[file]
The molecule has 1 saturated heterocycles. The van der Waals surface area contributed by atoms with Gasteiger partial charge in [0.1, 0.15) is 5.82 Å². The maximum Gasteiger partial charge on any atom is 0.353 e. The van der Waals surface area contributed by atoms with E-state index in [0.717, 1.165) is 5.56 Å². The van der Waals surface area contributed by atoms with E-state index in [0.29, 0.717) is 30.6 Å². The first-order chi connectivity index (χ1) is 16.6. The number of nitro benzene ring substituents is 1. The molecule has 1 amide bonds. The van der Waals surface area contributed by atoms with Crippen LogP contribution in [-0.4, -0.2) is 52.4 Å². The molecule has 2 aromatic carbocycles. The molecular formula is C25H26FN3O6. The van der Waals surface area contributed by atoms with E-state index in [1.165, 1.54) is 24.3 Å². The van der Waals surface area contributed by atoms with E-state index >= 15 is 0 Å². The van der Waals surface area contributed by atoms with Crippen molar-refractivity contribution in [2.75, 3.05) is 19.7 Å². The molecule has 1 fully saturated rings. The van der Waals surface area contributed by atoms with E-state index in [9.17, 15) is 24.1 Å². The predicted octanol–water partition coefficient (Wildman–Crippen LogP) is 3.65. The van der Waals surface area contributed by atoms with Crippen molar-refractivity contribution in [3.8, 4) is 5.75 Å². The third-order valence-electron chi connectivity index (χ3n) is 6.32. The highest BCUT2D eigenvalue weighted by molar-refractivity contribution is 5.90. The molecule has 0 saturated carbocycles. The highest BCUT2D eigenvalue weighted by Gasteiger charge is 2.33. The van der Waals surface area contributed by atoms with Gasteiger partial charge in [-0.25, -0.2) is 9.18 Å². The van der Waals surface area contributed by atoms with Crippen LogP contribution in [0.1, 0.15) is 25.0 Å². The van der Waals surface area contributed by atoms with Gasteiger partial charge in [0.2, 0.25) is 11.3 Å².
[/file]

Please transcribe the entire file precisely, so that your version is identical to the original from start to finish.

The molecule has 1 saturated heterocycles. The van der Waals surface area contributed by atoms with Gasteiger partial charge in [0.1, 0.15) is 5.82 Å². The maximum Gasteiger partial charge on any atom is 0.353 e. The van der Waals surface area contributed by atoms with E-state index in [0.717, 1.165) is 5.56 Å². The van der Waals surface area contributed by atoms with E-state index in [0.29, 0.717) is 30.6 Å². The first-order chi connectivity index (χ1) is 16.6. The number of nitro benzene ring substituents is 1. The molecule has 1 amide bonds. The van der Waals surface area contributed by atoms with Crippen LogP contribution in [-0.4, -0.2) is 52.4 Å². The molecule has 2 aromatic carbocycles. The molecular formula is C25H26FN3O6. The van der Waals surface area contributed by atoms with E-state index in [1.165, 1.54) is 24.3 Å². The van der Waals surface area contributed by atoms with E-state index >= 15 is 0 Å². The van der Waals surface area contributed by atoms with Crippen molar-refractivity contribution in [2.75, 3.05) is 19.7 Å². The molecule has 1 fully saturated rings. The van der Waals surface area contributed by atoms with E-state index in [9.17, 15) is 24.1 Å². The predicted octanol–water partition coefficient (Wildman–Crippen LogP) is 3.65. The van der Waals surface area contributed by atoms with Crippen molar-refractivity contribution in [3.8, 4) is 5.75 Å². The third-order valence-electron chi connectivity index (χ3n) is 6.32. The highest BCUT2D eigenvalue weighted by molar-refractivity contribution is 5.90. The molecule has 0 saturated carbocycles. The highest BCUT2D eigenvalue weighted by Gasteiger charge is 2.33. The van der Waals surface area contributed by atoms with Gasteiger partial charge in [-0.25, -0.2) is 9.18 Å². The van der Waals surface area contributed by atoms with Crippen LogP contribution in [0.1, 0.15) is 25.0 Å². The van der Waals surface area contributed by atoms with Gasteiger partial charge in [0.2, 0.25) is 11.3 Å².